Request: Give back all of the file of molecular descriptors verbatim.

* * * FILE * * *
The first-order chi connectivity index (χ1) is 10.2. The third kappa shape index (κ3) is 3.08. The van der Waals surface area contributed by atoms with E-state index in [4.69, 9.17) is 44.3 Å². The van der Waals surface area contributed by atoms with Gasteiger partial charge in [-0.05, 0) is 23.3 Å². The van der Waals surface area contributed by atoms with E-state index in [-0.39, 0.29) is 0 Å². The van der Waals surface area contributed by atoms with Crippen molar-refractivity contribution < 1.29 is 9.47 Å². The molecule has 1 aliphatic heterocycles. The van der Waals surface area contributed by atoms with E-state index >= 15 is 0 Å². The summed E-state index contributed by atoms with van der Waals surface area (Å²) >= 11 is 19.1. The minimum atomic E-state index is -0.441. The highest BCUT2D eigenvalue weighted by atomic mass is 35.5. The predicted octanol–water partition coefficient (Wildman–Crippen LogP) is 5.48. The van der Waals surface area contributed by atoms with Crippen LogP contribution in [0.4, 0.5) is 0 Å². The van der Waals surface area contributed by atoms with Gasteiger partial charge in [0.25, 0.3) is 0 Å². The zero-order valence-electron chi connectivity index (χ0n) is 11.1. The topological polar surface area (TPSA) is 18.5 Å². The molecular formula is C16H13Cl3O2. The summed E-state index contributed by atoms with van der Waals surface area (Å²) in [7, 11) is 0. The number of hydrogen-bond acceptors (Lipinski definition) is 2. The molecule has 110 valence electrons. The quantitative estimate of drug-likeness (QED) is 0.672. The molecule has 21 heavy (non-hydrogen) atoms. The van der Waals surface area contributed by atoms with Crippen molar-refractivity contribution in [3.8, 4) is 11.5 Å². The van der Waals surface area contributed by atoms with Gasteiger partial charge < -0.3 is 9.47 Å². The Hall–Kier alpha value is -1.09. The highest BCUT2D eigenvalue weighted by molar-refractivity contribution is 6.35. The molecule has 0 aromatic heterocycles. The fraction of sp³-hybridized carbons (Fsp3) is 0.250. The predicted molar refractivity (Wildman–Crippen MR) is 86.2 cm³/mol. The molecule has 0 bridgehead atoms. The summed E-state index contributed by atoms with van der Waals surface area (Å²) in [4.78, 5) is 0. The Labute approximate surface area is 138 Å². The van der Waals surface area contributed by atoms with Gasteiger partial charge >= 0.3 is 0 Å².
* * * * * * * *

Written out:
The first-order chi connectivity index (χ1) is 10.2. The third kappa shape index (κ3) is 3.08. The van der Waals surface area contributed by atoms with E-state index in [4.69, 9.17) is 44.3 Å². The van der Waals surface area contributed by atoms with Gasteiger partial charge in [-0.05, 0) is 23.3 Å². The van der Waals surface area contributed by atoms with E-state index in [-0.39, 0.29) is 0 Å². The van der Waals surface area contributed by atoms with Crippen molar-refractivity contribution < 1.29 is 9.47 Å². The molecule has 1 aliphatic heterocycles. The van der Waals surface area contributed by atoms with E-state index >= 15 is 0 Å². The summed E-state index contributed by atoms with van der Waals surface area (Å²) >= 11 is 19.1. The minimum atomic E-state index is -0.441. The highest BCUT2D eigenvalue weighted by atomic mass is 35.5. The predicted octanol–water partition coefficient (Wildman–Crippen LogP) is 5.48. The van der Waals surface area contributed by atoms with Crippen LogP contribution in [0.4, 0.5) is 0 Å². The van der Waals surface area contributed by atoms with Gasteiger partial charge in [0.25, 0.3) is 0 Å². The zero-order valence-electron chi connectivity index (χ0n) is 11.1. The topological polar surface area (TPSA) is 18.5 Å². The molecular formula is C16H13Cl3O2. The summed E-state index contributed by atoms with van der Waals surface area (Å²) in [7, 11) is 0. The number of hydrogen-bond acceptors (Lipinski definition) is 2. The molecule has 110 valence electrons. The quantitative estimate of drug-likeness (QED) is 0.672. The molecule has 21 heavy (non-hydrogen) atoms. The van der Waals surface area contributed by atoms with Crippen molar-refractivity contribution in [3.8, 4) is 11.5 Å². The van der Waals surface area contributed by atoms with Gasteiger partial charge < -0.3 is 9.47 Å². The Hall–Kier alpha value is -1.09. The highest BCUT2D eigenvalue weighted by molar-refractivity contribution is 6.35. The molecule has 0 aromatic heterocycles. The fraction of sp³-hybridized carbons (Fsp3) is 0.250. The predicted molar refractivity (Wildman–Crippen MR) is 86.2 cm³/mol. The molecule has 0 bridgehead atoms. The summed E-state index contributed by atoms with van der Waals surface area (Å²) in [4.78, 5) is 0. The Labute approximate surface area is 138 Å². The van der Waals surface area contributed by atoms with Gasteiger partial charge >= 0.3 is 0 Å².